The Reiki Clinic at the Tucson Medical Center in Arizona has a team of Reiki practitioners who give Reiki to patients in their rooms. The program was founded by Sally Soderlund, RN, who was the Support Services Coordinator for Oncology. The program first began in the Cancer Care Unit, but has since expanded to many other areas of the hospital. At first, the attending physicians had to give permission for Reiki to be provided. This has changed, and now the attending nurse makes the request. Reiki sessions are given by two-person teams as this creates a feeling of safety and confidence for patients who may not be familiar with Reiki healing.

Phillis Buchanan is now in charge of the Reiki program at the Tucson Medical Center and works closely with Arlene Siegel who has been with the program from the beginning. Siegel says, “from the time we enter a patients room, the patients best interests are uppermost in our minds. We take time to establish rapport, listen to them describe their condition and make them as comfortable as possible. Then, as we become channels for Reiki to do its work and the Reiki begins to flow, the real reason for our presence becomes apparent.”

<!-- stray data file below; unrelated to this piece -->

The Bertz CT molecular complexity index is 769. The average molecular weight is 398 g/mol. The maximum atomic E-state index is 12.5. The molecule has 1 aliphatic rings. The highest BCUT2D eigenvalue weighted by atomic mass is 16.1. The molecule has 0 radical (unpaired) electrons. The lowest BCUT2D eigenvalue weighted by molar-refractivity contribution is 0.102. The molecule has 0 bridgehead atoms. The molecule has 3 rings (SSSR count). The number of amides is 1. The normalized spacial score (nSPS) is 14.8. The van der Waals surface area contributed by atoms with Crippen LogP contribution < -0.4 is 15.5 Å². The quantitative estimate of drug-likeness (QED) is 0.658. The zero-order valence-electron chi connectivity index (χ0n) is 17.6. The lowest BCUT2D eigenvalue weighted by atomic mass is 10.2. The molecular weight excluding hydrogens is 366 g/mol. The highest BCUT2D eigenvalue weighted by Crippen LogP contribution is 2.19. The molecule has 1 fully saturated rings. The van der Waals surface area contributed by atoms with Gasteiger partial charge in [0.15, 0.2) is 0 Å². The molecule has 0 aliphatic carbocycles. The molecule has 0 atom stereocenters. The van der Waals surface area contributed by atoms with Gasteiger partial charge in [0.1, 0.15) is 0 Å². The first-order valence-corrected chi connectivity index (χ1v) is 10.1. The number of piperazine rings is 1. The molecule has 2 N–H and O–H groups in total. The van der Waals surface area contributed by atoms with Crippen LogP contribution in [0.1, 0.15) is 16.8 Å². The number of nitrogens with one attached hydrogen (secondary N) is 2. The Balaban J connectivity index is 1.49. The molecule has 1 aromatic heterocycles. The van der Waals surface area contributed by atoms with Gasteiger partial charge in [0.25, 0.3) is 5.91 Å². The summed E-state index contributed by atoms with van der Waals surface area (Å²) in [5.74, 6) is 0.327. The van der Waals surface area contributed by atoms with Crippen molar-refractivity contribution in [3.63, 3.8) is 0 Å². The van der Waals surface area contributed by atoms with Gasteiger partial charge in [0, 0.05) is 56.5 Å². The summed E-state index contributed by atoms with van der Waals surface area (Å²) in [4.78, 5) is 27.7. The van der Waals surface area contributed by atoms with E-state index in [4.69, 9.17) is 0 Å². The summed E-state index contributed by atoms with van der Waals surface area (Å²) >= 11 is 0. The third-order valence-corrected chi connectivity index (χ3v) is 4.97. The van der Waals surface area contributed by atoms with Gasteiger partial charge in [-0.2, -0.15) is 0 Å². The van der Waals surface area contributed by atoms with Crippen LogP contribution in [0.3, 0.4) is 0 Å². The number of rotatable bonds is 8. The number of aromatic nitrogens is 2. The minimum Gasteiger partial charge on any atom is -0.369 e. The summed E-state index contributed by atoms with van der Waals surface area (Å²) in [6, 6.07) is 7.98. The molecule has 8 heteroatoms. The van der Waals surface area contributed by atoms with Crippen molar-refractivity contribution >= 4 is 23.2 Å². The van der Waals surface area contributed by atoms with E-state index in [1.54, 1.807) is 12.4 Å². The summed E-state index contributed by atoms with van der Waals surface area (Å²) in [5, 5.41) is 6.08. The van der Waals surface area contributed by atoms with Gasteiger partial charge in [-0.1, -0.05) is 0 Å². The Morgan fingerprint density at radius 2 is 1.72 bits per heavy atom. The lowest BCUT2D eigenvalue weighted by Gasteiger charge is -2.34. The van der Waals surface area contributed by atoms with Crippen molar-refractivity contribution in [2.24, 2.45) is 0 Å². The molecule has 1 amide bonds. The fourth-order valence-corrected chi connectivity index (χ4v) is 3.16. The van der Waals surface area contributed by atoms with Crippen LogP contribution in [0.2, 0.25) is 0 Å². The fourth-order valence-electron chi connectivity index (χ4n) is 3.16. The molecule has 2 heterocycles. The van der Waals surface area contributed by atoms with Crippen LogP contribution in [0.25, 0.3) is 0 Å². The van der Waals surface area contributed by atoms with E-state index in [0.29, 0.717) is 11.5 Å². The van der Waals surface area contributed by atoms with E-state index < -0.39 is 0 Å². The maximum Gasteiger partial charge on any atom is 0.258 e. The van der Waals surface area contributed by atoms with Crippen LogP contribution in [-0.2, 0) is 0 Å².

The Tucson Medical Center reports the success of the Reiki program is due in fact that the patients like Reiki and request it. The patients enjoy the sessions and request more after their first experience. Some have reported spiritual experiences. Nurses also report that Reiki has positive effects in their patients including reduced pain, increased relaxation, better sleep, better patient cooperation and increased appetite.

Patricia Alandydy is an RN and a Reiki Master. She is the Assistant Director of Surgical Services at Portsmouth Regional Hospital in Portsmouth, New Hampshire. With the support of her Director Jocclyn King and CEO William Schuler, she has made Reiki services available to patients within the Surgical Services Department. With the support of her Director Jocclyn King and CEO William Schuler, she has made Reiki services available to patients with the Surgical Services Department. During a telephone interview with pre-op patients, Reiki is offered along with many other services. If patients request it, Reiki is then incorporated into their admission the morning of surgery and an additional session is given prior to their transport to the operating room. Reiki has also been done in the operating room.